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ARA excited about a Melbourne Intermodal Terminal among other projects.
THE Australasian Railway Association has welcomed this week’s federal budget, saying new funding and investment in skills and training would benefit the rail sector.
Wilkie said the government’s $2 billion initial investment in the Melbourne Intermodal Terminal would help the freight sector.
“This is a key project that will support greater use of rail, take more trucks off the road and ensure we are ready to meet the nation’s growing freight task,” Wilkie said.
“An intermodal terminal in Melbourne with the capacity to manage double stack containers was an important part of the business case for Inland Rail.
“This will realise that ambition and maximise the significant benefits of the Inland Rail project.”
Additional funding for key rail projects such as WA’s METRONET, Queensland’s Gold Coast Light Rail, the Canberra Light Rail and SA’s Gawler Rail Line Electrification project were welcome investments in the passenger rail network.
“While the past year has been a challenging one, people are returning to rail and the network needs to be ready to meet future demand,” Wilkie said.
“For many years, rail has suffered from historic underinvestment when compared to other modes and this trend must be reversed to support the sustainable development of our cities.
“It is important that governments keep supporting projects like these to avoid traffic gridlock and help reduce emissions as populations rise.”
Additional funding for new apprenticeships and traineeships would be welcomed by the rail industry, Wilkie said.
“The rail industry is already facing skills shortages and is actively working to improve pathways into the industry to support future demand,” she said.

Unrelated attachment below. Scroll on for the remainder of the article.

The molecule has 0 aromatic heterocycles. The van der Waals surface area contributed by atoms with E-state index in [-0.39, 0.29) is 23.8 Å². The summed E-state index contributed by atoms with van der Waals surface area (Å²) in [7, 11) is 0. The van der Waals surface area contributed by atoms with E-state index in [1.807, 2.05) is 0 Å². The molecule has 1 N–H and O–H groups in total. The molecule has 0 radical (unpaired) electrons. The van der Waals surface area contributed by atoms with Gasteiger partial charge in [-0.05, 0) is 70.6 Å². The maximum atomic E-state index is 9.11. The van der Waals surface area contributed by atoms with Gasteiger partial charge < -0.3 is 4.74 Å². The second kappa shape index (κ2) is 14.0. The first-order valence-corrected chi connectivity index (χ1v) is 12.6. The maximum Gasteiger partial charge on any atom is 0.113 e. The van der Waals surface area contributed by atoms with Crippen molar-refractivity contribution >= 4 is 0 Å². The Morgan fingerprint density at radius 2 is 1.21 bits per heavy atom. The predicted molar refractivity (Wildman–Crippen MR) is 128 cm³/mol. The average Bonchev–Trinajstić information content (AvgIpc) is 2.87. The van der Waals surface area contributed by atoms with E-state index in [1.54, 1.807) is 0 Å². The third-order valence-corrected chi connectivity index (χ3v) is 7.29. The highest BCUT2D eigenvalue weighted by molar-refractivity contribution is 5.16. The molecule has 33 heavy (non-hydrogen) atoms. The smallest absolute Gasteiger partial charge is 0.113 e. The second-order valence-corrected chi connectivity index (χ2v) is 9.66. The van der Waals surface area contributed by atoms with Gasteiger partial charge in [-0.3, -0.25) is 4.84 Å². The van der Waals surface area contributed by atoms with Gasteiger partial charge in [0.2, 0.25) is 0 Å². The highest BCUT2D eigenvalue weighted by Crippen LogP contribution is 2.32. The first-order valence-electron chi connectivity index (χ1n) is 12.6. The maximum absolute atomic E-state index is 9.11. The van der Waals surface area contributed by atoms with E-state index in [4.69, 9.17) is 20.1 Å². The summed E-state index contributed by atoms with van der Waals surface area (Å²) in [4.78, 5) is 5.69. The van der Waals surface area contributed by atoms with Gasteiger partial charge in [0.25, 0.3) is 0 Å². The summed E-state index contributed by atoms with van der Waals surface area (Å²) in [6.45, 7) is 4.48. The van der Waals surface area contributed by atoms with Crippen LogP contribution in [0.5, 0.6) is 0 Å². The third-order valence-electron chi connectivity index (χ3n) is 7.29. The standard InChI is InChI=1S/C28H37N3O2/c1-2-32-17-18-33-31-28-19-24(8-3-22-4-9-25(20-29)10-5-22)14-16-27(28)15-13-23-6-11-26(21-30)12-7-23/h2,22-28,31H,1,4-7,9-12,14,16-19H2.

“We welcome any initiative that encourages more people to consider a career in rail and supports greater diversity in the industry.”
While the ‘patent box’ initiative to drive new innovation was to be commended, Wilkie encouraged the government to consider broadening its focus.
“The rail industry lags its international counterparts when it comes to technology and innovation, in part due to a lack of national research investment and focus,” she said.
“Initiatives like the ‘patent box’ could drive greater investment in rail innovation and maximise the significant investment in rail infrastructure to come over the next 15 years.”
Wilkie said it was pleasing to see employment rates improve.
“The rail industry has maintained operations throughout the pandemic to keep people in jobs and make sure essential services were there when we needed them,” she said.
“The collective effort of the wider community has allowed Australia to weather the challenges we are currently faced with.”
Key rail announcements in the 2021-22 Federal Budget included:
Intermodal facilities and freight rail
Planning and business cases
This article first appeared on railexpress.com.au
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